The family and friends who know me understand I am a long-standing, die-hard Razorback fan. My love for the Hogs began in 1945 when Bubba received a 4 year scholarship to play football at the University of Arkansas. I wasn’t able to attend any Razorback games while he was on the team, but when I became an undergraduate in 1957, I didn’t miss any home games in Fayetteville. During my 4 years in medical school in Little Rock, I don’t think I missed attending any games played in War Memorial Stadium there.
I wasn’t able to attend many games either in Fayetteville or Little Rock during the 30 years Cathy and I lived and raised our children in El Dorado. It wasn’t that I stopped loving Razorback sports, but attending those games was far down on our priority list.
In 1977 during Lou Holtz’s first year as head football coach, the Razorbacks had one of their best years, finishing the season 10-1 with the only loss to the Texas Longhorns by a score of 13-9. The Razorbacks were invited to play the Oklahoma Sooners in the Orange Bowl in Miami on January 1, 1978. As soon as the pairing was announced, Cathy and I began making plans to take our family in late December to visit her family in Fort Lauderdale, in hopes we could get tickets to attend the Orange Bowl. I called Cathy’s brother, George to see how many tickets he could get for us, because of his many connections. George was the Dean of Students at Broward Community College in Fort Lauderdale, and I knew if anyone could get good tickets, George would be the one! George came through and got great tickets for us.
The game was played on January 2, 1978 in the Orange Bowl Stadium in Miami. The Orange Bowl was one of the premier bowl games every year, and this was the first time the Razorbacks had ever been invited to play. No one in the sports world apart from ardent Arkansas fans gave the Hogs even the slightest chance against the mighty Sooners from Oklahoma. They were ranked # 2 in the nation in all the polls with the undefeated Texas Longhorns ranked # 1.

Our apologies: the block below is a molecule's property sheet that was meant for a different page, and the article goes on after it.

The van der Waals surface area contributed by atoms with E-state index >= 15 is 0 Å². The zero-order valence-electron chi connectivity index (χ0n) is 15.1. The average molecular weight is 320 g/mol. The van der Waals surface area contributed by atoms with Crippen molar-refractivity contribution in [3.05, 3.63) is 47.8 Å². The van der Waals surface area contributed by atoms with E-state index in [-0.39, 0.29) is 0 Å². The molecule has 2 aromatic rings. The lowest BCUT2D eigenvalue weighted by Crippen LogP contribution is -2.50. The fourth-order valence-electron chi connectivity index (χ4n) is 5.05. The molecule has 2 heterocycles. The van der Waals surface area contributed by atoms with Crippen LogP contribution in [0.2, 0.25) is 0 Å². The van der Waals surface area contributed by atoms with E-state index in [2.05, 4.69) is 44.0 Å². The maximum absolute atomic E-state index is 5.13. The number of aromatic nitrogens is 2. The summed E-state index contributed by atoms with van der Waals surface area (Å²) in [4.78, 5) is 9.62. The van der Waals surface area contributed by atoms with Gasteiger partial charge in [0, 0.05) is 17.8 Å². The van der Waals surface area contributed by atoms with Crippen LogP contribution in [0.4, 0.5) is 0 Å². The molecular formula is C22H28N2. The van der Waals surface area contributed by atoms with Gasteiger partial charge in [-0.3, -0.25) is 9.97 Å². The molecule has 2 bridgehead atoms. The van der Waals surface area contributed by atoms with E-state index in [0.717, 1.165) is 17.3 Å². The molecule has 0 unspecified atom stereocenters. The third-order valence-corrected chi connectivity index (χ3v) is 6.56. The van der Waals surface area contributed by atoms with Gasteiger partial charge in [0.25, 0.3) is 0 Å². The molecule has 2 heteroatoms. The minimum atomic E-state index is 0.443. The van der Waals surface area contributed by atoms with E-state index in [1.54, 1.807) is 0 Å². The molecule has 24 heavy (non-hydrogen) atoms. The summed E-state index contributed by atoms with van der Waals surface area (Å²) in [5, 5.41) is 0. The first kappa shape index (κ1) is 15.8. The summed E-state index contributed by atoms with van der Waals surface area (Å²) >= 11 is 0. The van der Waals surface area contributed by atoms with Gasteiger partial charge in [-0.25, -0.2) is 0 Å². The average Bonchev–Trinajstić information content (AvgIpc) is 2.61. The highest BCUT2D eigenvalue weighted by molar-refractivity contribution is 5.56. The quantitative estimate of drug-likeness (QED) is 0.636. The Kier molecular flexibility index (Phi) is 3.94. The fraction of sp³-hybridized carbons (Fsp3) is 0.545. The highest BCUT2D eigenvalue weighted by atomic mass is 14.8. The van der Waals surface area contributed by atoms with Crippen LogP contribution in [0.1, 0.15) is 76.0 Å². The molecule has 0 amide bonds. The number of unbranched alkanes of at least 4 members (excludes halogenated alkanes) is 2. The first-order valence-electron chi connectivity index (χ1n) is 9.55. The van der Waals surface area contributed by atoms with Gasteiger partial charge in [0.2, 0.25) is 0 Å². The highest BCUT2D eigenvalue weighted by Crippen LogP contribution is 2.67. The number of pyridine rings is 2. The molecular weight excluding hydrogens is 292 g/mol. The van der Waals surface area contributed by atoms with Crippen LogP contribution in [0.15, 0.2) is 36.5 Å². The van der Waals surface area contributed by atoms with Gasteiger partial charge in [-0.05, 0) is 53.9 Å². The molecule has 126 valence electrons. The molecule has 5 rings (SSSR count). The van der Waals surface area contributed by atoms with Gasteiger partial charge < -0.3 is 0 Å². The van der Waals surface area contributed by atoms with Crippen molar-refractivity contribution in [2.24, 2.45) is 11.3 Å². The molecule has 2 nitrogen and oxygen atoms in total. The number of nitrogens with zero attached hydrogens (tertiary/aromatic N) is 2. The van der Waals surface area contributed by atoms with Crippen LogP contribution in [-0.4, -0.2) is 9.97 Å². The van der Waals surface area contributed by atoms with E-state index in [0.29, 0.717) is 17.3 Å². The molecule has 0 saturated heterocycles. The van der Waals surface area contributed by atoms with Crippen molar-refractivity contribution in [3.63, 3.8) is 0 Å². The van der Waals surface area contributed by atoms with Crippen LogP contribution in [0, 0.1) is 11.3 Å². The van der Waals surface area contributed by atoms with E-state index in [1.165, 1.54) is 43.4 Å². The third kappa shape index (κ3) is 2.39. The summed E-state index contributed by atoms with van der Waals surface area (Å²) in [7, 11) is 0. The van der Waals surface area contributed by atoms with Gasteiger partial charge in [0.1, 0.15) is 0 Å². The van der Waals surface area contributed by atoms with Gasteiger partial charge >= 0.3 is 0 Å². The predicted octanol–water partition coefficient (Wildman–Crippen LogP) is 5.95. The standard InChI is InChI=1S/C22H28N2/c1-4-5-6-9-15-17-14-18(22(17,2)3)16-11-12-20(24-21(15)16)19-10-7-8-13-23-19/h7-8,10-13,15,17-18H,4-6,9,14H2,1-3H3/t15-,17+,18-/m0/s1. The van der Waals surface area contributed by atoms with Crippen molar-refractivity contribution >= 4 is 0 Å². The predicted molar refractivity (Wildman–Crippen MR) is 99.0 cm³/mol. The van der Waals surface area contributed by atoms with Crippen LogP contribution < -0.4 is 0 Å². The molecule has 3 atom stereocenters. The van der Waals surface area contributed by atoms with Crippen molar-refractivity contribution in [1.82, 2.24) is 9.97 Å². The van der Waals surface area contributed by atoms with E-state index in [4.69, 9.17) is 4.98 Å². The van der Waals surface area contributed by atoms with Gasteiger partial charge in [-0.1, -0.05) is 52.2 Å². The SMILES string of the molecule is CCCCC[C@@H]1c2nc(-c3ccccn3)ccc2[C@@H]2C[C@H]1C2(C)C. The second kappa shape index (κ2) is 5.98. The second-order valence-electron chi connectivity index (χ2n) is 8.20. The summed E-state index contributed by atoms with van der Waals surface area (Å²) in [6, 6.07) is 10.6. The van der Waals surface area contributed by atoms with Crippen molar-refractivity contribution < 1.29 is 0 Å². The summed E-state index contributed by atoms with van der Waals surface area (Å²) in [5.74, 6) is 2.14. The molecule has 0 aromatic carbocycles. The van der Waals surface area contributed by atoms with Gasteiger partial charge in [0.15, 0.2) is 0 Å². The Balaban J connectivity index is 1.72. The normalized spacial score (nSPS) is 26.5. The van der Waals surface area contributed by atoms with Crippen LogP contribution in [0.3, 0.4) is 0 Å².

George, John and I were excited (especially me) as we drove the 30 + miles from Cathy’s parent’s home in Fort Lauderdale to the stadium in Miami. The game was played at night so the closer we got to our destination, we could see the bright lights of the stadium in the clear, crisp evening. We also saw many cars of OU fans with their signs and streamers proclaiming their Sooners as national champions. Notre Dame had defeated the Texas Longhorns in the Cotton Bowl earlier in the day, so all Oklahoma had to do was defeat the lowly Razorbacks and claim their national prize. As we walked into the stadium with our red shirts and hats, several O.U. fans told us we had wasted our time driving such a distance to witness an ugly slaughter!